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Mr. Keith Simpson (Mid-Norfolk) (Con):
I declare an interest. For many years I taught the armed forces,
and I married a commanding officer, who under the old Army was responsible for the registration of her military personnel.
Unlike the hon. Member for North Southwark and Bermondsey (Simon Hughes), I support amendments (a) and (b). Many reasons could be given for claiming that members of the emergency services frequently risk their lives and do things that are beyond the norm, but I think that most Members would agree that the armed forces are different, in that they have unlimited liability. They do not work shifts; they can be mobilised literally within an hour, be at Brize Norton and, increasingly, be sent off on overseas operations.
Fifteen years ago, before the collapse of the Warsaw pact, the armed forces were largely stationary. They were based either in this country or in Germany, and the Ministry of Defence had a paternalistic attitude towards them. As my hon. Friend the Member for Mid-Sussex (Mr. Soames) suggested, many of them may not have wanted to vote for one reason or another. However, I believe that circumstances have changed. I think that our military personnel should be treated differently, first because of the nature and tempo of operations, secondly because many Members in all parties have received complaints not just from military personnel but from their familiesthere was considerable foot-dragging on the Governments part before the general electionand thirdly because the tempo of elections has speeded up. We are seeing more frequent elections at local, national and European level.
I also feel strongly that the MOD and its personnel should be given an opportunity to have the right to vote. I suggest, particularly to the Minister responsible for the armed forces, that denying them that opportunity will increase the likelihood of an inclination towards some form of military federation. Sadly, as we know, many members of the armed forces have begun to view the chain of command with considerable suspicion. I suggest to the MOD that one way in which Ministers can show that they are in touch with the armed forces is to go the whole hog and support amendments (a) and (b).
Bridget Prentice: We have had a very good debate. I noted and understood the passion with which Members made their case. I hope that Members in all parts of the House will recognise that Ministers in both the Department for Constitutional Affairs and the Ministry of Defence have tried to deal with the concerns raised hereparticularly by the hon. Member for Chichester (Mr. Tyrie)and in the other place. I hope that Opposition Members will read the Lords amendment in detail. It may not go as far as they would like, but it gives the Secretary of State for Defence an obligation to encourage registration. I also hope that they do not continue to make a mistake that has been made in some contributions to the debate, which is to mix up registration with deciding to vote; there is a difference between being on the register and then making the conscious decision to go out and vote.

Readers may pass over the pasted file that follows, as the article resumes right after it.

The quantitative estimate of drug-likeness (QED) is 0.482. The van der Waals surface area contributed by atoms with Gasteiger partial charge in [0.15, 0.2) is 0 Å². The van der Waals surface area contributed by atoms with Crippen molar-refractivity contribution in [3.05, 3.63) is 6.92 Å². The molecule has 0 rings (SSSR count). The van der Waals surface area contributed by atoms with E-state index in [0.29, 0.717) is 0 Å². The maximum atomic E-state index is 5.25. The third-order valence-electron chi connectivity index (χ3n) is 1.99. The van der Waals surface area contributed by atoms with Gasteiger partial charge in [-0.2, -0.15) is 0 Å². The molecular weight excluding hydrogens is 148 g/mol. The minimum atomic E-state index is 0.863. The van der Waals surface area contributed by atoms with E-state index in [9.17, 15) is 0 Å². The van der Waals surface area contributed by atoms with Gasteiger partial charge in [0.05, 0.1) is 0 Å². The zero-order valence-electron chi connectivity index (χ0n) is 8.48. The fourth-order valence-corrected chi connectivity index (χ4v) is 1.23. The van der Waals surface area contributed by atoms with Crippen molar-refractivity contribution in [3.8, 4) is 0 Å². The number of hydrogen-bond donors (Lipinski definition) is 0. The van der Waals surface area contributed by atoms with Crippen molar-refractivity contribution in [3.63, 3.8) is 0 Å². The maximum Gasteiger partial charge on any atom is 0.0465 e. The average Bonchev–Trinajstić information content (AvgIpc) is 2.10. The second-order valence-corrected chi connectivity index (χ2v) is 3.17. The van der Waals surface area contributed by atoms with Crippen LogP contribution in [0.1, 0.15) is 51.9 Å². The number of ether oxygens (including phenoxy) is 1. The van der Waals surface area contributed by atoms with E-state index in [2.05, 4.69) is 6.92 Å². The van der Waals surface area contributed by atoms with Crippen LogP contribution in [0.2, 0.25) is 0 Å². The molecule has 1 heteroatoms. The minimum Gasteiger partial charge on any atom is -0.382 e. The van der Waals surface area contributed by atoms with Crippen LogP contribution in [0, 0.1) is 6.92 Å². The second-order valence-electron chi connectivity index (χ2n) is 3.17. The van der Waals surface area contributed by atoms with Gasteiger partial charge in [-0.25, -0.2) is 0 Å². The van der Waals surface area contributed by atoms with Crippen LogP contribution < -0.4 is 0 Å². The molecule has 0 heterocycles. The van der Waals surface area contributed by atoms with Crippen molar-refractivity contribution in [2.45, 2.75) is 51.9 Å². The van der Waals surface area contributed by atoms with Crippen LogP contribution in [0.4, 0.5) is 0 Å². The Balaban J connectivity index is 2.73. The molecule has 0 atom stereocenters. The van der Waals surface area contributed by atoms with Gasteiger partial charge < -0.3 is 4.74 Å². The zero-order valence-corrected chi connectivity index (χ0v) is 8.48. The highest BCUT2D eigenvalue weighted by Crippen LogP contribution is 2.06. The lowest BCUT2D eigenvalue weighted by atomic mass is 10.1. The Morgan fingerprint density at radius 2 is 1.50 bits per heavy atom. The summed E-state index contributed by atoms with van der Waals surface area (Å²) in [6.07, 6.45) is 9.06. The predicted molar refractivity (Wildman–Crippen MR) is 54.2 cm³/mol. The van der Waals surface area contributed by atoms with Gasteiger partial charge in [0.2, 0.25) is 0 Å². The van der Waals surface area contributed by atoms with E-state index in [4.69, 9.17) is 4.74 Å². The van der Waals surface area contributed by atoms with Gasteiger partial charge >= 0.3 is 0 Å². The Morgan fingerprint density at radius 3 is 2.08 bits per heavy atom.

I remind Members that there are other amendments in this groupaffecting people with disabilities, and so onthat I hope they can support. I ask them to
support the amendments from the House of Lords, I also ask them to oppose amendment (a) to Lords amendment No. 6.
Amendment No. 16 is a technical amendment that relates to the dividing of electoral wards in Scotland into polling districts. As originally drafted, clause 20 defines an electoral ward in Scotland by reference to section 5 of the Local Government etc. (Scotland) Act 1994, but the definition in section 5 is to
be repealed and replaced by a definition set out in section 1 of the Local Governance (Scotland) Act 2004, which will come into force in November this year. The amendment therefore ensures that the Bill refers to the correct statute.
Dr. Gavin Strang (Edinburgh, East) (Lab): On the face of it, it seems that we are simply replacing the reference to the UK statute with a reference to the Scottish Parliament statute. My hon. Friend will know that this Parliament determines the electoral laws for elections to the Scottish Parliament, but the Scottish Parliament determines the electoral laws for elections to local councils in Scotland. There has been a lot of concern about the management of the elections that are to take place in May 2007. Many would argue that the arrangements are a dogs breakfastindeed, it has been suggested that some places will need two polling stations and people will have to go to both to cast their votes in the two elections. I understand that that might not be necessary, but can my hon. Friend assure us that the amendment will not facilitate its happening in future?